Asked — Edited

I2c Servos Instead Of Pwm Servos

I'm developing new servos with a mechanical engineer and we've decided to make them i2C to reduce the number of internal wires per module.

How do I run ARC with i2c daisy-chained servos?

How do I connect a 'send wire' from the daisy-chained servos to the EZB-V4 using i2c for position feedback (pose programming)?

My continuous rotation servos will use magnetic encoders and exceed the ARC (potentiometer dictated) 180 degree limits. How can I hack past this in ARC to rotate my servos a couple of thousand degrees for example?


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EZBuilder's servo controls and EZScript servo command/functions are only for PPM Analog/Digital servos, connected to the EZB's digital ports.

your I2C custom servos are treated as I2C slave devices.

to control the I2C custom devices you will need to use EZScript and I2C functions e.g. I2CWrite, I2CWrite etc.

code example:

#first you identify the i2c slave addresses (your custom servos)
$addr_servo1 = 0x20
$addr_servo2 = 0x21

#command example byte codes
$cmd_position = 0x01
$cmd_speed = 0x02

#set speed 5 for servo1
I2CWrite(0, $addr_servo1, $cmd_speed, 5)

#set servo2's position to 360
#  Note: 360 needs 2 bytes
$position = 360
I2CWrite(0, $addr_servo2, $cmd_position, $position>>8, $position & 0xff)

bear in mind, for the ARC you are controlling i2c devices, not servos.


I'd create a plugin (take a look at the dynamixel plugin). It simply binds to the V ports. The V ports are virtual for this exact use case.

The i2c wires on the plug are in the datasheet

I wouldn't use i2c due to the speed limitation, physical protocol fragility, and the number of wires.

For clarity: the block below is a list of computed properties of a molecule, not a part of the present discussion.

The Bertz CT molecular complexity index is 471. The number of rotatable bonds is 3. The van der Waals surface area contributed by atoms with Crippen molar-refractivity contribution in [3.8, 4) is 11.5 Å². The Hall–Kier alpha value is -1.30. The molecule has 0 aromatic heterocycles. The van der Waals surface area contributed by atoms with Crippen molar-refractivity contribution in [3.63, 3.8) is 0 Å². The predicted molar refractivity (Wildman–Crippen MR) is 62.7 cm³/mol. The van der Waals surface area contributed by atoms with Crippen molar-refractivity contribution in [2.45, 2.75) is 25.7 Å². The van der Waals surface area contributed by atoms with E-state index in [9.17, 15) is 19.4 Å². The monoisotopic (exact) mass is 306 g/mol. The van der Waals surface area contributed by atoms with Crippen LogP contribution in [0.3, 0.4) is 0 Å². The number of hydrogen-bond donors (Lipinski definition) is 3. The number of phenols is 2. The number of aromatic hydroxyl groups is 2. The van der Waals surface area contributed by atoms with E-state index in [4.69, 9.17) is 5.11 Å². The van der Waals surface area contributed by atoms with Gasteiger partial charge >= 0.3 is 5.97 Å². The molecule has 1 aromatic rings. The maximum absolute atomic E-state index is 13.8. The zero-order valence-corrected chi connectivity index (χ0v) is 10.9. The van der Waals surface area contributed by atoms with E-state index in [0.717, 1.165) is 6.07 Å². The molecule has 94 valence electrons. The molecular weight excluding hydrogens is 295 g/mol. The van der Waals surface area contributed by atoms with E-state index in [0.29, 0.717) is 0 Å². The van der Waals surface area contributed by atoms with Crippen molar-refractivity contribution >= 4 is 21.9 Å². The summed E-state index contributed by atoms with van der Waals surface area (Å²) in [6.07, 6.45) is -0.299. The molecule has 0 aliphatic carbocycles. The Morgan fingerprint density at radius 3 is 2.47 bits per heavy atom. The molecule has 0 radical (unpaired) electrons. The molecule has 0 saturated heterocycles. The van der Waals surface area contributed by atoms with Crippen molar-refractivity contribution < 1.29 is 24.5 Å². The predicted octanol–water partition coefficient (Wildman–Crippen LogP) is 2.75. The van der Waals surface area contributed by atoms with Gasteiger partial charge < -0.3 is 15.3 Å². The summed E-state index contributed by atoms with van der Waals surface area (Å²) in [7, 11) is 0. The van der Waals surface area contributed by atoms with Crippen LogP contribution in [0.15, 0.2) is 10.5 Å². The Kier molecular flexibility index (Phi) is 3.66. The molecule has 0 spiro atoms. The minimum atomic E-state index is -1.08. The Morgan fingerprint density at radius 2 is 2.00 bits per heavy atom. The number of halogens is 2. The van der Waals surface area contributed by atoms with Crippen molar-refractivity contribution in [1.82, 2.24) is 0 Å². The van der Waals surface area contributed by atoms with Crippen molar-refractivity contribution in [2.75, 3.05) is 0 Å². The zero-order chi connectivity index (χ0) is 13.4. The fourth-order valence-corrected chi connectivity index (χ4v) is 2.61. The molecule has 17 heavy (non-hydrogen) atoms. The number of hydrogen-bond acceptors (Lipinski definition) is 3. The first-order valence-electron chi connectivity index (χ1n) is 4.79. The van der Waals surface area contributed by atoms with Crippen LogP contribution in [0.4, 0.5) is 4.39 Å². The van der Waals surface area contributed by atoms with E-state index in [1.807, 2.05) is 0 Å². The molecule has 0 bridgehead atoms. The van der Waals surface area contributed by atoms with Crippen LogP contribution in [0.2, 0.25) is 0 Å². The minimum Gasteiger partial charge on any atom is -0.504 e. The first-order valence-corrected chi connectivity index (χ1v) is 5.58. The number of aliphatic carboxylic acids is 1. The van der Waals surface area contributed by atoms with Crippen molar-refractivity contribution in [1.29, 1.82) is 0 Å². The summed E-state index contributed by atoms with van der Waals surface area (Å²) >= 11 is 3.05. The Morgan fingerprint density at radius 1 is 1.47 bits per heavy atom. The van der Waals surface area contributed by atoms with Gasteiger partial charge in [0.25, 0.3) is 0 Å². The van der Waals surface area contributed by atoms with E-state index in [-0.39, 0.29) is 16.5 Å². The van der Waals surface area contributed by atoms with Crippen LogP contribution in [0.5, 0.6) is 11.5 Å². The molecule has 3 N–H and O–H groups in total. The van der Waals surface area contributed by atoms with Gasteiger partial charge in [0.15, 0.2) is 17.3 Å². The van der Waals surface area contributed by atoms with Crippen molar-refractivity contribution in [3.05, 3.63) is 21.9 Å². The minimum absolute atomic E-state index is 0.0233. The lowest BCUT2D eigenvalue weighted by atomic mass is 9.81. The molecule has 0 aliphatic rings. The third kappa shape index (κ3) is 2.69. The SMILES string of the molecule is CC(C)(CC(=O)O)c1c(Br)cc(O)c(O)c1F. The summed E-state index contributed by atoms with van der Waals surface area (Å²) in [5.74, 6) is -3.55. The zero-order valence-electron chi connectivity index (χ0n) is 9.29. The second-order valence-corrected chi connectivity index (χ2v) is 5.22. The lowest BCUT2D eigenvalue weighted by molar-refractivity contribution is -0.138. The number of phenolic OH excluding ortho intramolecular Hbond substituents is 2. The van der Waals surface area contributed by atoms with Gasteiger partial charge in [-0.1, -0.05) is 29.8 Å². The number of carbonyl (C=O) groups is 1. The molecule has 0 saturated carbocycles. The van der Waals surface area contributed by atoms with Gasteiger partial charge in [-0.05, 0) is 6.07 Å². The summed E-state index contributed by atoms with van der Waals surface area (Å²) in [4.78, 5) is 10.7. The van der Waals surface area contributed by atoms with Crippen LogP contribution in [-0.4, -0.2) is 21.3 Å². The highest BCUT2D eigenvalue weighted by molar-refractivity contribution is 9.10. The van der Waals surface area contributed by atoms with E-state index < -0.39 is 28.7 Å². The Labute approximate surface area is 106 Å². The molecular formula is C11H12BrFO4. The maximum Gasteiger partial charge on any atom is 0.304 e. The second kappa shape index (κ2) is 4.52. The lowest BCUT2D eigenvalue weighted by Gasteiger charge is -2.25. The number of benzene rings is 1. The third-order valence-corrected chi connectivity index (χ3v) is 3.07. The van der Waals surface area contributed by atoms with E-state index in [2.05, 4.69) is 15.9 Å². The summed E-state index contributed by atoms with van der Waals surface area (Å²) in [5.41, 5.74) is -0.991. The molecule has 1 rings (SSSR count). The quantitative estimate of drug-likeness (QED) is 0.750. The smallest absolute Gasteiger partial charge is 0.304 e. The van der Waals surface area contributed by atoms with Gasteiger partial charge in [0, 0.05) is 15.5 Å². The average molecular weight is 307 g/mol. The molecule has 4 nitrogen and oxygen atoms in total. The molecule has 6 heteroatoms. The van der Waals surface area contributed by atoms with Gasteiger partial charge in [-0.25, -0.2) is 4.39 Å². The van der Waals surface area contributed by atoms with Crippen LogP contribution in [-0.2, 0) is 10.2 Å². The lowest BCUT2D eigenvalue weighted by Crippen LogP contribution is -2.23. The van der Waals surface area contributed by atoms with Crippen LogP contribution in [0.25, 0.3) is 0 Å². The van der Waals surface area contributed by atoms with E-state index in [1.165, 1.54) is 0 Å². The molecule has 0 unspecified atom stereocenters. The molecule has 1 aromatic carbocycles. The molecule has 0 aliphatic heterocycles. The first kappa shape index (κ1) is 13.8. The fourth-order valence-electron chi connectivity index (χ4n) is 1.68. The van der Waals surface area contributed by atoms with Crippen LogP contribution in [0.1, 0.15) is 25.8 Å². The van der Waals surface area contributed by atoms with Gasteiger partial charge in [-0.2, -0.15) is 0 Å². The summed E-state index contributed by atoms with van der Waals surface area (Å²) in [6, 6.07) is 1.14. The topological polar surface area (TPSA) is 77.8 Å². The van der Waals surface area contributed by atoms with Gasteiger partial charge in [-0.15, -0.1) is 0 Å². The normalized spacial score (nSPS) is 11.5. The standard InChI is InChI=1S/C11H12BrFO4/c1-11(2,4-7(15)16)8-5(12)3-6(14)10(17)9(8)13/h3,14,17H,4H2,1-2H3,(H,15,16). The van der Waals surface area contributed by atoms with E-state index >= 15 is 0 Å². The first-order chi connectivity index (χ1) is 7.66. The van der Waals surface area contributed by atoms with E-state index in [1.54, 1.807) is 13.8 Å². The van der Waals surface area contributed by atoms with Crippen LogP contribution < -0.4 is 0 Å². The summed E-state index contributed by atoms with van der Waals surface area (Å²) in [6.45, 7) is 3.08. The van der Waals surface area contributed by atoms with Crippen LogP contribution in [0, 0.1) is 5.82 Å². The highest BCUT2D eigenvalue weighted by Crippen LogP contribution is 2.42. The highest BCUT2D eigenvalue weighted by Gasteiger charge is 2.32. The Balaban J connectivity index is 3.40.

Make them uart and it'll fly! Say 256kbps

As in ptp's example - it would be more efficient to combine the two commands into one i2cwrite due to the way i2c works. There are start and stop signals with clock synchronization - it all takes time. So reducing the number of I2c writes will save a bunch of time.

But, I would not use i2c at all for servos.



One quick question servos on V ports are limited to 180 degrees too ?

he wants to daisy chain the servos, i believe it's possible to use only the TX from the EZB, and all the servos listen on the RX.

I never tried.


a plugin can modify the max servo positions, which will affect the entire environment.

Off hand, I believe it is EZ_B.Servo.SERVO_MAX


Wait, are you saying that i2c is no good for daisy chaining servos? I was simply told by a robotics professor, but I'm not sure who to follow. PWM doesn't allow daisy chaining. Does UART? I've only personally used PWM so I have no idea about any of these other things: PPM, i2C and UART.

Can you tell me about UART?


UART allows daisy chaining - because that would be application protocol dependent. Where i2c is hardware support for daisy chaining.

For example, look at the dynamixel protocol which uses UART. The dynamixel plugin is open source, so feel free to take a look at it.

In the dynamixel protocol packet, there is a byte which is the address of the servo that the packet is destined for.

Here's an example of a packet which you could start from that i just came up with...

[feature] Byte 0 <- size of packet in bytes not including this header Byte 1 <- address of servo (255 means all servos listen, otherwise 0-254 servos can be daisy chained) Byte 2 <- command (look at reference #1) Byte 3...255 <- data (dependent on command) [/feature]

and here is an example of available commands... [feature] Reference #1